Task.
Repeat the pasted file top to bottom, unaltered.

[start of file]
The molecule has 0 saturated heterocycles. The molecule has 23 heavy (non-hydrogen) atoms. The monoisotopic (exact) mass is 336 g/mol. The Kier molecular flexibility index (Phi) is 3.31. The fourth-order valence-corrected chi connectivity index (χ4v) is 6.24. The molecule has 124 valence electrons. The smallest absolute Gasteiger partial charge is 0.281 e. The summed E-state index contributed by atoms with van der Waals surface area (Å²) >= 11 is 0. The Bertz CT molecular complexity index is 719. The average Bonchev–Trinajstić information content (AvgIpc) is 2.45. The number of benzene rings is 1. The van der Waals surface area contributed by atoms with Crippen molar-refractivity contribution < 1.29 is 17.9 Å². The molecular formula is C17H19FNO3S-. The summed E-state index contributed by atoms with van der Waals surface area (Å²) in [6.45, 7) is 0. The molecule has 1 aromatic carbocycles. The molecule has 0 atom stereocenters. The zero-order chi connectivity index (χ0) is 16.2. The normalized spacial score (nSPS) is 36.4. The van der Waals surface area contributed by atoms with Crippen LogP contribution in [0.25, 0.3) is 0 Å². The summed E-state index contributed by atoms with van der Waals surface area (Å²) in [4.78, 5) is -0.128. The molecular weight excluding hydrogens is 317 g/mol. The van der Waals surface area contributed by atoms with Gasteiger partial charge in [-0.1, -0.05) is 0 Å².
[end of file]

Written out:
The molecule has 0 saturated heterocycles. The molecule has 23 heavy (non-hydrogen) atoms. The monoisotopic (exact) mass is 336 g/mol. The Kier molecular flexibility index (Phi) is 3.31. The fourth-order valence-corrected chi connectivity index (χ4v) is 6.24. The molecule has 124 valence electrons. The smallest absolute Gasteiger partial charge is 0.281 e. The summed E-state index contributed by atoms with van der Waals surface area (Å²) >= 11 is 0. The Bertz CT molecular complexity index is 719. The average Bonchev–Trinajstić information content (AvgIpc) is 2.45. The number of benzene rings is 1. The van der Waals surface area contributed by atoms with Crippen molar-refractivity contribution < 1.29 is 17.9 Å². The molecular formula is C17H19FNO3S-. The summed E-state index contributed by atoms with van der Waals surface area (Å²) in [6.45, 7) is 0. The molecule has 1 aromatic carbocycles. The molecule has 0 atom stereocenters. The zero-order chi connectivity index (χ0) is 16.2. The normalized spacial score (nSPS) is 36.4. The van der Waals surface area contributed by atoms with Crippen LogP contribution in [0.25, 0.3) is 0 Å². The summed E-state index contributed by atoms with van der Waals surface area (Å²) in [4.78, 5) is -0.128. The molecular weight excluding hydrogens is 317 g/mol. The van der Waals surface area contributed by atoms with Gasteiger partial charge in [-0.1, -0.05) is 0 Å².